Hacked Pacemakers and Insulin Pumps Are Just the Beginning


As the number of medical devices explode, protection against RF risk in the clinical setting gets more complicated.

In 2016, the healthcare industry received a wake-up call. Federal regulators discovered critical cybersecurity vulnerabilities in certain pacemakers, defibrillators and other medical devices made by St. Jude Medical. Because these devices use RF signals to transmit and receive patient data, these devices were vulnerable to intrusions and exploits that could have dire consequences for patients.    

It wasn’t the first time medical device security threats have been exposed. In 2011, hackers demonstrated how easy it was to hack an insulin pump during the Black Hat security conference. But it did reinforce the growing concern around medical device security in clinical settings.

Internet of Things (Io)T security in the clinical setting has become a top priority for healthcare delivery organizations, especially as the number of connected medical and non-medical wireless devices skyrockets. Gartner Research estimates that 25 percent of healthcare cyberattacks will originate from IoT devices by 2020 [insert source]..

One of the challenges in securing the clinical setting from wireless and RF risks is the stakeholders involved. Healthcare delivery organizations are accustomed to securing Ethernet and wireless network communications. But what about common IoT protocols like cellular, Bluetooth and ZigBee? Not so much. Furthermore, most don’t have the resources to deploy advanced white-hat security measures to really dig into threat exposure.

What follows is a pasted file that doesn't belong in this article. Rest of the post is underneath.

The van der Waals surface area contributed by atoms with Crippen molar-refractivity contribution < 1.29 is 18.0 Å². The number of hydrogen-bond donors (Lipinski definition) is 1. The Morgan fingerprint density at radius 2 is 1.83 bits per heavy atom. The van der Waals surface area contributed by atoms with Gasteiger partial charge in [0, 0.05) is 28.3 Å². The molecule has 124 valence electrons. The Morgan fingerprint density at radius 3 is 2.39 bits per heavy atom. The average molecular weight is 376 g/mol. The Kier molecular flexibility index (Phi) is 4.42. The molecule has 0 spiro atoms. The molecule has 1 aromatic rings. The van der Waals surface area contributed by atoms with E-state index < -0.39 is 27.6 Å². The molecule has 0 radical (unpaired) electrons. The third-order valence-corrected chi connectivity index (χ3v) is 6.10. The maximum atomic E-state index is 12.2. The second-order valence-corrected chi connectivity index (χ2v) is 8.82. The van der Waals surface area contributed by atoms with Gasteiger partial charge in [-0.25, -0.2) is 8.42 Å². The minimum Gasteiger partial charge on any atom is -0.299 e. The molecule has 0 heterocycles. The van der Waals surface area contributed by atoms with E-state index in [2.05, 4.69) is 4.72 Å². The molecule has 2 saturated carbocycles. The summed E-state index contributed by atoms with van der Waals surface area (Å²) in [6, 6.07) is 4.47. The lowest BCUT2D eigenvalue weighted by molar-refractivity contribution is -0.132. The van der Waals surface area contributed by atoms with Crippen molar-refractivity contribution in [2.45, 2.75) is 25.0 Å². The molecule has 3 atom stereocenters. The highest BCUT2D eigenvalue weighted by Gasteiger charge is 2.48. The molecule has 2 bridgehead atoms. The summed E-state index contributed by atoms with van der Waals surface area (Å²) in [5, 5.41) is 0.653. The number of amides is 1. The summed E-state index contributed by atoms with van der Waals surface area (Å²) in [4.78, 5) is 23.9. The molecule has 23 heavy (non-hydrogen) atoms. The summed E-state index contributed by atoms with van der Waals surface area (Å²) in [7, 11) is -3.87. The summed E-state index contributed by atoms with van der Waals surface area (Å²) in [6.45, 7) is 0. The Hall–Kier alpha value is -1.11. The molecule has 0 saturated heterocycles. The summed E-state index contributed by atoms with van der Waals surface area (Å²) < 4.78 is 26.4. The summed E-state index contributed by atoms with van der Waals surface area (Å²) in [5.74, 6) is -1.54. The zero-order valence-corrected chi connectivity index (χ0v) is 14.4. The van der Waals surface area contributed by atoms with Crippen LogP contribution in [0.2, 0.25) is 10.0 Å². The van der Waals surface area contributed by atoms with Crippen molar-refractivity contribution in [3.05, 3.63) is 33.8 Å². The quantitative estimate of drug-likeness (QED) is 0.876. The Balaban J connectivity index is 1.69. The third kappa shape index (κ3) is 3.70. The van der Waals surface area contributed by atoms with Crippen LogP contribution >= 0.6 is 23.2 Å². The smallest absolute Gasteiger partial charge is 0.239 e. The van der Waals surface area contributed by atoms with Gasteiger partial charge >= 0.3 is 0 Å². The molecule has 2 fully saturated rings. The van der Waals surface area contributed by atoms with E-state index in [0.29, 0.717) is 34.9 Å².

Considerable amounts of personally identifiable information are transmitted unencrypted over wireless and wired networks,  These systems rely upon the security of the network itself.  Given that security researchers been able to purchase used medical equipment on eBay with stored network passwords, it would be possible for an attacker to use such credentials to exfiltrate confidential information once they are on the network.

Much of the security responsibility – and vulnerability – lies at the medical device manufacturer level. Manufacturers often tweak standard protocols and make them their own, or fail to provide specs and documentation on custom RF protocols to the public. Lack of public scrutiny does no favours to patients, only making it moret difficult to understand how these devices communicate with other devices and the network, and what vulnerabilities may be present.

Patients are also becoming a key stakeholder in the security equation, as data is exchanged with patients in their homes, both by in-home medical devices and as more patient reported outcomes data is collected to improve the standard of care.

In addition, telemedicine and implanted devices create remote care environments, in the patient’s home or care home. In these cases, patients and care home providers have to take an active role in security – including things like network protection and security updates to devices.

Given the evolving threat landscape and a complex web of stakeholders, it’s understandable that many healthcare delivery organizations are overwhelmed. Where does the journey begin for securing the clinical setting from RF and wireless risks?

It starts with visibility. You can’t secure what you can’t find. Clinicians and technical resources within the clinical setting must be able to identify which devices are present in their environment – both authorized and unauthorized. Furthermore, they need visibility into all devices transmitting across the entire RF spectrum. Where are these devices located? Which RF protocols are they using? When and where is suspicious activity occurring?

There is no silver bullet to securing the clinical setting. It will ultimately require better collaboration between manufacturers, clinical environments and patients. But, there are protective measures healthcare delivery organizations can and should take now. Patient outcomes depend on it!

If you would like to learn more, please watch our webinar, Wireless MD: Addressing Wireless and RF Risk in Clinical Settings